Protesters and security will be everywhere. Debate should be fierce. And the verbal fireworks will be sparked by the question of the "Iranian Bomb."
But an Iranian explosion has already taken place in the United States - just browse through your local bookstore.
There's scare-you nonfiction like The Iranian Time Bomb: The Mullah Zealots' Quest for Destruction, by Michael Ledeen and The Iran Threat: President Ahmadinejad and the Coming Nuclear Crisis by Alireza Jafarzadeh; historical overviews such as Mark Bowden's Guests of the Ayatollah; novels by Iranians and Iranian Americans such as Caspian Rain by Gina B. Nahai and Sons and Other Flammable Objects by Porochista Khakpour; and a seemingly endless stream of memoirs by Iranian American women, such as My Name is Iran by Davar Ardalan and Persian Girls by Nahid Rachlin.
[ ... ]
A major catalyst of the recent wave of books on Iran was a critically acclaimed 2003 book by Azar Nafisi, a professor at Johns Hopkins University.
"Publishing a lot of memoirs by Iranian women," Nahai said, "has been driven by the success of Reading Lolita in Tehran."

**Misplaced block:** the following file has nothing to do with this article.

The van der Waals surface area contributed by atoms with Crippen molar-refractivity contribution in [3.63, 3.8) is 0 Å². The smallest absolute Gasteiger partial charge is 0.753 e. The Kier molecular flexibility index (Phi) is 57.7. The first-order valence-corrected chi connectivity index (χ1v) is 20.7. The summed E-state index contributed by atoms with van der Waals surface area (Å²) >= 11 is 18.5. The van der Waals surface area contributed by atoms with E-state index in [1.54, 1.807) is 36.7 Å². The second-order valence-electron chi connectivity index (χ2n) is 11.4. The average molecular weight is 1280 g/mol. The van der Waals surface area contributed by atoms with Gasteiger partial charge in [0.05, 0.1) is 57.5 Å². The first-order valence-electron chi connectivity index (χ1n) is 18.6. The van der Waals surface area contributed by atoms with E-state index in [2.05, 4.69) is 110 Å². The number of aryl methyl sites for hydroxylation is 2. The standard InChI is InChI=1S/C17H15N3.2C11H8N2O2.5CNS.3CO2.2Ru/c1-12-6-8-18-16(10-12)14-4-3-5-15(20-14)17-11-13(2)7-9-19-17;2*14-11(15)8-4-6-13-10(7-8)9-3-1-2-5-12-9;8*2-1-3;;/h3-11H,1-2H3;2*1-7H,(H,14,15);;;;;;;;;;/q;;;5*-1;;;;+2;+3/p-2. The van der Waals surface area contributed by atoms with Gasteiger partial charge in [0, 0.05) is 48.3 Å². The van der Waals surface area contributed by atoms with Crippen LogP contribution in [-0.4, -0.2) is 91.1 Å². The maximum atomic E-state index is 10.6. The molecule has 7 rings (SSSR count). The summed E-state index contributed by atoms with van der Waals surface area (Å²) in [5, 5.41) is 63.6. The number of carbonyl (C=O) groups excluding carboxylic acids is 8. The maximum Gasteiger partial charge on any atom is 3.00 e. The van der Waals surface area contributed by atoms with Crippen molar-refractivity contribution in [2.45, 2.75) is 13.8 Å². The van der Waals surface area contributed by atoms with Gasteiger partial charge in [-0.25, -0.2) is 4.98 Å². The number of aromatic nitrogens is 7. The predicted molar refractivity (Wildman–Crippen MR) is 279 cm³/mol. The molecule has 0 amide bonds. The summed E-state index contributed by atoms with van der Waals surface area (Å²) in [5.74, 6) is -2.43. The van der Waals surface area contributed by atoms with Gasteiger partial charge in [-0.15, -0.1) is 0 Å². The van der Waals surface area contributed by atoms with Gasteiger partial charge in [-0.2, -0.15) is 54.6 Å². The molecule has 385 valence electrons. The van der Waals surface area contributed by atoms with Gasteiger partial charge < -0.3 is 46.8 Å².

Reading Lolita not only drove the appetite for memoirs by women, but had the side effect of pumping the market for all Iran books.
In fact, the volume of Iran-theme volumes now results in some internecine battles among Iranian and Iranian American authors. For instance, Hamid Dabashi, a professor of Iranian studies at Columbia and author of Iran: A People Interrupted , has criticized Reading Lolita in Tehran for supposedly giving support to Bush administration policies toward Iran, a view that infuriates Zanganeh.
"Azar Nafisi is not a neocon," Zanganeh said. Iranians, she said, "can be liberals" yet still "violently oppose," as she does, the current Iranian regime and its pursuit of a nuclear weapon.
She is utterly against the decision of her alma mater, Columbia, to grant Ahmadinejad a forum today.
[ ... ]
Zanganeh, who was born in Paris and originally came to the United States to teach French literature at Harvard, is working on a book that relates to Russian novelist Vladimir Nabokov and the possibility of happiness.
"I joke to friends that I'm consciously trying to avoid the word Iran," she said.
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